Jeff Keen 1923–2012 Gazapocalypse – Return to the Golden Age 2012

Jeff Keen’s Gazapocalypse Return to the Golden Age was installed in The Tanks at Tate Modern from 18 to 25 September 2012. It formed part of The Tanks: Art in Action programme, a fifteen-week festival from 18 July to 28 October 2012. Curated by Stuart Comer, then the film curator at Tate, it was designed specifically for the unique space of the Tanks and its vast rotunda screen. The installation comprised a number of Keen’s films shown together on a large diorama screen, as well as a performance event. The event took place on 21 September, performed by the artist’s daughter  Stella Starr, along with an array of Keen’s other collaborators including Alan Baker, Chris Blackburn, Rob Gawthrop, Michael Paysden as ‘Mike Movie’ and Jason Williams as ‘Silverhead’. Keen died on 12 June the same year, and so the presentation was directed by Starr and dedicated to the artist.

Keen was a pioneer of countercultural experimental film. He used multi-screen projections, collages, animations and live performance moving beyond the cinematic frame to create immersive, kaleidoscopic experiences. The use of the large diorama demonstrated Keen’s interest in expanded cinema and his radical development of multiple screen projection, cut-up soundtracks, and live action as well as early experiments with drawing, painting and animation. Although Keen’s work has a cult following and primarily circulates in the experimental film world, the Tate presentation demonstrated his relationship to an array of twentieth-century art movements. Keen was an avid painter and draughtsman and lifted images from pop culture, war reportage and cinema for his work, which has been compared to that produced by Andy Warhol at The Factory. Alongside these contemporary references Keen was also deeply interested in Surrealism, Dada and the writing of Charles Baudelaire. Keen’s experience in the Second World War also had an important impact on his work, with a number of films incorporating sirens and bombers on their soundtracks.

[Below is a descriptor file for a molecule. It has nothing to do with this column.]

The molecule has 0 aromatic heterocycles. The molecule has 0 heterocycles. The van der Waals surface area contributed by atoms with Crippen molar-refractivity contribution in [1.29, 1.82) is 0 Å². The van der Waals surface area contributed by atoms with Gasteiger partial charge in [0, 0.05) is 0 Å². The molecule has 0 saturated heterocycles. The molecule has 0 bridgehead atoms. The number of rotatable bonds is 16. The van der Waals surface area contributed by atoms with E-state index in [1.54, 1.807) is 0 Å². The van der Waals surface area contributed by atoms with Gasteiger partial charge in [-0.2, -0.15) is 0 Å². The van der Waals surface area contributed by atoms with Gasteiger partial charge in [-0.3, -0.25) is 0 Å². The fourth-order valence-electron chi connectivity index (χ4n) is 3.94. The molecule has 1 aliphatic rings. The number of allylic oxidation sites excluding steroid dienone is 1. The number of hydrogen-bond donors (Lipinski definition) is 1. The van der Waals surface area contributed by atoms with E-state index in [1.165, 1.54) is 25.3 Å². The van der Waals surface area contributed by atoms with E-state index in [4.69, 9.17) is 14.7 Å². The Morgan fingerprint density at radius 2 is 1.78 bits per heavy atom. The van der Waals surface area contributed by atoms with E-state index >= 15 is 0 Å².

Keen worked on 8mm and 16mm film allowing his riotous combinations of footage to overlap, or frames to appear within frames. Unsurprisingly, he then began to use multiple screens and to integrate live action and performance, making expanded cinema work. He wrote:

Concerned from the outset with extending film beyond its traditional narrative limits, it seemed a logical step for me to get beyond the frame, and explore the full graphic potential of the medium in the direction of non-linear movement and synthetic vision. Expanded cinema became the social art directed at, and involving the audience, through visual and sound projections, often combined in violently disconnected and overlapping patterns.1

This desire to move beyond the confines of the cinematic frame and ‘involve the audience’ was realised in the Tanks. The use of the vast diorama also meant that multiple films by Keen could be screened at once in a panoramic presentation. The action of the performance on 21 September mirrored that in the films. The performance created an illusion of playful and makeshift mayhem with live music played from synthesisers, sheets of fabric spray painted and a fire cracker lit off. The props often paralleled those in the films, as did the costumes, which comprised a common uniform of shirts, lab coats, masks and army surplus jackets. In the performance Keen’s visual vocabulary appeared to leap off the screen and converge in a sensory experience for the viewer. By surrounding and subsuming the audience – either through the dioramic projection, the introduction of a live action piece or the combination of both – they became part of the work.

Philomena Epps
June 2015